Characters – 5 Neither as obsessively Christian as they should have been nor as ignorant, they read like any character in any manga.
Yuri – 1 *Someone* will see something between Jeanne and Lise, because.
Service – Shockingly little, except some moderate, almost coy violence, with the exception of Katrine’s death, which was not subtle.

Overall – 8

I’m looking forward (well, no, but yeah) to reading Volume 2 and the English release of Volume 1 next month.

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Mangatime Kirara Magica (まんがタイムきらら☆マギカ) Magazine

December 18th, 2014

kstarm16Once again, we begin today’s review with me standing in an Animate in Japan. There I was, staring at the piles of manga and magazines. (“Piles” is not a metaphor. This week’s releases are stacked in piles in the front of the store.)

And I see a, well, probably a clearfile, but it’s shrinkwrapped to a magazine, of Devil Homura and I think “Okay, I’ll get that when I come back down.”  I don’t have a single use for a clearfile, but I like the picture. QED.

The clearfile was attached to a  magazine that kind of made my head spin. I’ve seen Gundam magazine and a few issues of an Evangelion magazine, but had no idea there was an entire magazine devoted to Puella Magi  Madoka Magica, called Mangatime Kirara Magica. As it happens, I purchased Volume 16, which is still available. Volume 17 is the current issue.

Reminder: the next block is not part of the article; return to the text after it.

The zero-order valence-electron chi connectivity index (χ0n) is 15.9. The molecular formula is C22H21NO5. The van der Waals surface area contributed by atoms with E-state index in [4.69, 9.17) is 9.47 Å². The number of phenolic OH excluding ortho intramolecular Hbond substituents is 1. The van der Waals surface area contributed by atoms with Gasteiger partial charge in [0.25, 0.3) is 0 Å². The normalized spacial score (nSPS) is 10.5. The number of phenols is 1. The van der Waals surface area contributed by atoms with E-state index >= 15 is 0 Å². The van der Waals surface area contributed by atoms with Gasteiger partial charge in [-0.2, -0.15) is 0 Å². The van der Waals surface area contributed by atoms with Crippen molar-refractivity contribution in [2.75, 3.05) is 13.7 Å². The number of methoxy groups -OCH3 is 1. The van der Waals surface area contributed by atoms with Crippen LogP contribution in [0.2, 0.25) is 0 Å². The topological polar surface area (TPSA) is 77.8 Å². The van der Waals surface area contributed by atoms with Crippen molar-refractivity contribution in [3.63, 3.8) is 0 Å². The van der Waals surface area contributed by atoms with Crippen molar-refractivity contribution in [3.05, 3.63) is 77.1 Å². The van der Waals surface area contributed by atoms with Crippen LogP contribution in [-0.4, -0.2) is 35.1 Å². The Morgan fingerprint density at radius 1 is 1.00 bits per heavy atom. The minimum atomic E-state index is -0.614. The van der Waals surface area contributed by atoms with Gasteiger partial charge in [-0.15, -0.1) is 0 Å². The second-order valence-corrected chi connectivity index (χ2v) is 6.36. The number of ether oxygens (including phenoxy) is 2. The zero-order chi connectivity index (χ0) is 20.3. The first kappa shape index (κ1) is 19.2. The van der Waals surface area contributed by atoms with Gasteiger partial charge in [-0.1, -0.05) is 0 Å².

The magazine is surprisingly enjoyable, for a derivative of a work created by committee for the sole purpose of taking as much of my money out of my pocket as possible in the form of every consumer good in the world.

I actually laughed at some of the 4-panel gag comics, enjoyed a few of the longer form stories  – and it made an awesome prop at a high school talk I did yesterday on panel structure, genre and storytelling because of the sheer variety of the of genre types in the magazine.

Just when you think that every single drop that can be wrung out on Madoka has been, you find you are so very, very wrong.

Ratings:

Variable, but actually worth my money beyond even that clearfile. ^_^ Let’s say a strong 8

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Puella Magi Madoka☆Magica Homura Revenge! Manga, Volume 2 (魔法少女まどか☆マギカ ほむらリベンジ!)

May 4th, 2014

Back in January 2014, I reviewed the first volume of Puella Magi Madoka☆Magica Homura Revenge!, in which we meet Akemi Homura, cycling once again through another version of the story in which she meets Madoka, and desperately tries to keep her from becoming a magical girl. In Volume 2, we pick up as Sayaka and Kyouko face off about which one of them will protect the town.

After Mami’s death, things spiral quickly downward, with Kyouko, Sayaka and Homura in direct competition with one another, despite Madoka’s repeated pleas for them to work together. Sayaka falls first, the victim of over-reaching her limits, Kyouko falls on Walpurgisnacht, leaving Homura alone again to fight…only she finds herself not alone, as Madoka breaks her promise to not become a magical girl.